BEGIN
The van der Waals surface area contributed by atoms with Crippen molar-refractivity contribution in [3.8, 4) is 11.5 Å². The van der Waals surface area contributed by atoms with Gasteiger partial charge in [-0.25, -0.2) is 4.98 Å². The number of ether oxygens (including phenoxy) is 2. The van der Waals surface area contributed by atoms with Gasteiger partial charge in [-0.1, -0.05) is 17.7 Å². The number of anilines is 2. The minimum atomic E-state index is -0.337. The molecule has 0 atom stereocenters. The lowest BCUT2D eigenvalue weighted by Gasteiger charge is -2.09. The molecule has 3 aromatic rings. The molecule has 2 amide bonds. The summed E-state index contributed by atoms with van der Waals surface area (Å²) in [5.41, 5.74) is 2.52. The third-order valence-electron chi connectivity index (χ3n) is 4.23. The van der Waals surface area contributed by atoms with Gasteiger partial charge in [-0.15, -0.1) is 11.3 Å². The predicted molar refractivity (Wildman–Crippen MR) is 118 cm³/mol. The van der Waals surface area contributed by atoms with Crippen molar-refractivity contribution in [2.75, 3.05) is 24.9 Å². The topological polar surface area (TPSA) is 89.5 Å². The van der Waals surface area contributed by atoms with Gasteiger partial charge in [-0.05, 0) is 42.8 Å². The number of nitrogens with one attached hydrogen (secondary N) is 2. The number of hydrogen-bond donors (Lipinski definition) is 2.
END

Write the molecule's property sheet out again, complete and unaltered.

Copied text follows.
The van der Waals surface area contributed by atoms with Crippen molar-refractivity contribution in [3.8, 4) is 11.5 Å². The van der Waals surface area contributed by atoms with Gasteiger partial charge in [-0.25, -0.2) is 4.98 Å². The number of ether oxygens (including phenoxy) is 2. The van der Waals surface area contributed by atoms with Gasteiger partial charge in [-0.1, -0.05) is 17.7 Å². The number of anilines is 2. The minimum atomic E-state index is -0.337. The molecule has 0 atom stereocenters. The lowest BCUT2D eigenvalue weighted by Gasteiger charge is -2.09. The molecule has 3 aromatic rings. The molecule has 2 amide bonds. The summed E-state index contributed by atoms with van der Waals surface area (Å²) in [5.41, 5.74) is 2.52. The third-order valence-electron chi connectivity index (χ3n) is 4.23. The van der Waals surface area contributed by atoms with Gasteiger partial charge in [-0.15, -0.1) is 11.3 Å². The predicted molar refractivity (Wildman–Crippen MR) is 118 cm³/mol. The van der Waals surface area contributed by atoms with Crippen molar-refractivity contribution in [2.75, 3.05) is 24.9 Å². The topological polar surface area (TPSA) is 89.5 Å². The van der Waals surface area contributed by atoms with Gasteiger partial charge in [-0.05, 0) is 42.8 Å². The number of nitrogens with one attached hydrogen (secondary N) is 2. The number of hydrogen-bond donors (Lipinski definition) is 2.